It’s not as if we needed another stark reminder of the failure of the U.S.-Colombia Labor Action Plan (LAP), but Monday, April 7th marked its third anniversary. What was originally a plan to protect workers and human rights now seems like another reminder of how far Colombia still has to go with improvements in the labor sector. With anti-union violence on the rise, its time we remind our government to show its priorities and protect labor rights!

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Make Peace in Colombia an Agenda Item for Congress


final_military_aid_slideThe failed war on drugs, support of an abusive military, fumigations that destroy farmers’ food crops, and the failure to stop murders of human rights defenders and violence that drives thousands of people from their homes are just the beginning of the laundry list of problems with U.S.-Colombia policy. That is why this spring we are gearing up for our biggest Days of Prayer and Action for Colombia to call on our government to finally put an end to its destructive policies and contribute to the historic opportunity of peace in Colombia.

Tell Congress to prioritize peace rather than military solutions in Colombia!

The ongoing peace process in Colombia not only gives our government a chance to play a constructive role in a history-making peace accord but to also start over and move away from outdated military solutions in Latin America. Colombia has been the largest recipient of U.S. military assistance in the Americas, and yet this focus on military aid has exacerbated a displacement crisis that has left nearly 6 million people without a home. Small farmers have seen their livelihoods disappear due to forced eradication and fumigation programs funded by the United States.

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Adelante! Peace with Justice for ALL Colombians!


It’s that time of the year again; time for Days of Prayer and Action for Colombia! And this year, as the weather changes, we have a history-making chance to support peace in Colombia.  It’s time for us to spring into action!DOPA_2014_pic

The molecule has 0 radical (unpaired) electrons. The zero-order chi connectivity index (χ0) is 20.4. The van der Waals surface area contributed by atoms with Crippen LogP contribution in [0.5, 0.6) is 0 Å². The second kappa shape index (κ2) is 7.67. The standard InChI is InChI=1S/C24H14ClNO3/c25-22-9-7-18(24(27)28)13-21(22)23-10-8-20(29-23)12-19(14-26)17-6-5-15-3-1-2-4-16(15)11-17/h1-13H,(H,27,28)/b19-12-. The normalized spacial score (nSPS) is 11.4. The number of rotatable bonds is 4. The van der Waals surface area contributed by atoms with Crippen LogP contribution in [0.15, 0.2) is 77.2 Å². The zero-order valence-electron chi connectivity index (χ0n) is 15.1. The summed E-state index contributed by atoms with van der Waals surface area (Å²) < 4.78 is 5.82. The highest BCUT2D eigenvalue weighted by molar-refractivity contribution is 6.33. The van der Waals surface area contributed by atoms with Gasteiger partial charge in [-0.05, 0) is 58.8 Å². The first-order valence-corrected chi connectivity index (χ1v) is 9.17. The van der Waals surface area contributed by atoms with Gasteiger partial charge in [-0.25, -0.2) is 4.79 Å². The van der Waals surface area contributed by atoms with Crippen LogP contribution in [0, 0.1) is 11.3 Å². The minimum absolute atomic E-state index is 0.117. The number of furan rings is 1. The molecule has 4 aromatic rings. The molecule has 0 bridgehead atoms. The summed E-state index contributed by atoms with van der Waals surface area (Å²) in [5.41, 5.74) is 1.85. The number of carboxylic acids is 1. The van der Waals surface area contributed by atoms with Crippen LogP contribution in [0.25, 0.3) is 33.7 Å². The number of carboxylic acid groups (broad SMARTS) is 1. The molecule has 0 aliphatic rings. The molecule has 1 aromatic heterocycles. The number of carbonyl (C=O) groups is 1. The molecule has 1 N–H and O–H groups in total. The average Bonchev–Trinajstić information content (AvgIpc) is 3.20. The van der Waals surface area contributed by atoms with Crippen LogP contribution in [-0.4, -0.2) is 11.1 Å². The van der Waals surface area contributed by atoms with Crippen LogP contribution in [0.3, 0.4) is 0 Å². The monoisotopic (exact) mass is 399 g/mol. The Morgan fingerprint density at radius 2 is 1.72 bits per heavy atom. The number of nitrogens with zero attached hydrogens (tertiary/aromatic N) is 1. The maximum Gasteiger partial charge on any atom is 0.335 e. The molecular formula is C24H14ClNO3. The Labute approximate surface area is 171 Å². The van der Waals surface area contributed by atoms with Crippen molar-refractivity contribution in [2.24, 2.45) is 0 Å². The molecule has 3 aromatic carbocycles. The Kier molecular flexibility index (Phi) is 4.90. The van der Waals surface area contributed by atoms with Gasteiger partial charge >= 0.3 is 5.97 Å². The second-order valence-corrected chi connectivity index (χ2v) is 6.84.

Every year, communities across the United States come together and join in solidarity with our Colombian brothers and sisters to show policymakers that we want real change in U.S.-Colombia policy. This year, here’s your mission:  Get the United States on board with Colombia’s advancing peace process, the best chance in years to end this brutal 50-year-old conflict.  Urge our government to invest in peace, not war, moving away from military solutions to whole-hearted support for peace. 

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It's Time the U.S. Held Up Their End of the Labor Action Plan

Rewind the clock three years. The labor and human rights situation in Colombia was so dire that the U.S. and Colombian governments agreed to sign a Labor Action Plan (LAP) as a way of securing passage of the controversial Free Trade Agreement.

Despite our pushback, the Obama Administration keeps promising us that the situation on the ground has vastly improved as a result of the LAP. But three years later, what has really changed? Well, not nearly enough. Illegal subcontracting, anti-union behavior and violence against trade unionists continue to be an issue in Colombia. And it’s the workers who keep paying the price.

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Join Colombia's Outcry for Peace


Today on International Human Rights Day, thousands of Colombians will take to the streets in support of the ongoing peace process. Bringing together the voices of victims of violence, women, trade unionists, artists, campesinos, students, intellectuals, indigenous and Afro-descendants, this mobilization aims to promote a peace process that includes a social and human rights agenda.